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Because of her age, the journey is a difficult one. Even when she gets caught in the thorns, she seems to be sympathetic to the thorns themselves. "Thorns, you doing your appointed work. Never want to let folks pass, no sir. Old eyes thought you was a pretty little green bush." Here, Phoenix is even kind to the thorns. It is as if she has a kinship with the forest and/or the natural world of her environment. Later, she doesn't curse the scarecrow for scaring her; she laughs about it. These reactions reveal an aspect of her kindness.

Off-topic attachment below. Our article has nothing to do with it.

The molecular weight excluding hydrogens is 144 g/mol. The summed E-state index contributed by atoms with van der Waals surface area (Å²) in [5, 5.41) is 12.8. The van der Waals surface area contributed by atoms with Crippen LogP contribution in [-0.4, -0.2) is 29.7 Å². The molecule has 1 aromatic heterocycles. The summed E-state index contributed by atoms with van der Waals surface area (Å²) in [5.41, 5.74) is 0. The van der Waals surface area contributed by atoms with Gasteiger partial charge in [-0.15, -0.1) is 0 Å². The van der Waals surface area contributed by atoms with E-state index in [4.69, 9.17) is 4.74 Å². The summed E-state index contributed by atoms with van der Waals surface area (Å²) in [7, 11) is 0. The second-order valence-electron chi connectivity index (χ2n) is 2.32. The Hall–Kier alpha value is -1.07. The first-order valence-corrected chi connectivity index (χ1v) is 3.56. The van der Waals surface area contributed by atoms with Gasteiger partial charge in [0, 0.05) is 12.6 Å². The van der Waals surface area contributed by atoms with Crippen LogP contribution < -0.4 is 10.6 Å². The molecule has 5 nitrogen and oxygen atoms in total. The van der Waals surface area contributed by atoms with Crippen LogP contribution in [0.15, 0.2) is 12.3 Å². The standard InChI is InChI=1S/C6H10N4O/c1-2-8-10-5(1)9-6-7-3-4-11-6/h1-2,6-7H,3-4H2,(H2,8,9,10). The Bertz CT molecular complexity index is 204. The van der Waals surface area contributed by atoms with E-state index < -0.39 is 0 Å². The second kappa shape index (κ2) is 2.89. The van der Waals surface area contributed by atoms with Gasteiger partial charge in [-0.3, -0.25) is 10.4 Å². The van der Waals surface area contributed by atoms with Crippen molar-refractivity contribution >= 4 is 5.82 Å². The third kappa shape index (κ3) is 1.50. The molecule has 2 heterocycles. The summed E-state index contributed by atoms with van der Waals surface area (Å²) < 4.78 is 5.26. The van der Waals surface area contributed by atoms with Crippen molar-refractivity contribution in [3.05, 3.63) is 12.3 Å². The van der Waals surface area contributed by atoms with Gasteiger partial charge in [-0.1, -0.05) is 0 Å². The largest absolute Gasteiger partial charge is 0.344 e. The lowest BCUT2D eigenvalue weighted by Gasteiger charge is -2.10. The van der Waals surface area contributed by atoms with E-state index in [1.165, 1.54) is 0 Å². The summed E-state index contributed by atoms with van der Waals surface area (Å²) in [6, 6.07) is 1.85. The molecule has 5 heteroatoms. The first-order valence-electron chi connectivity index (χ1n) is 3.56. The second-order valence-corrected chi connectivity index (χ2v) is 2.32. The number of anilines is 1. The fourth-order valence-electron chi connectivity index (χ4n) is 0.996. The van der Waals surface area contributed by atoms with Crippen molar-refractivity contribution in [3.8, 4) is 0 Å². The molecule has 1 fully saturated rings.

Phoenix's kindness is truly demonstrated by her dedication to her grandson. She is too old to continue making the trip into town, but she does so to get her grandson's medicine. She "rises" again and again to make the trip. This relates to the significance of her name: the phoenix rising from the ashes. She is so dedicated to the care of her grandson that she even uses all of her spare change to buy her grandson a windmill.
Whether other people are rude (the hunter) or kind, Phoenix is polite. She thanks the woman for tying her shoe and she thanks the nurse even though the nurse is dismissive when Phoenix has an unresponsive spell.
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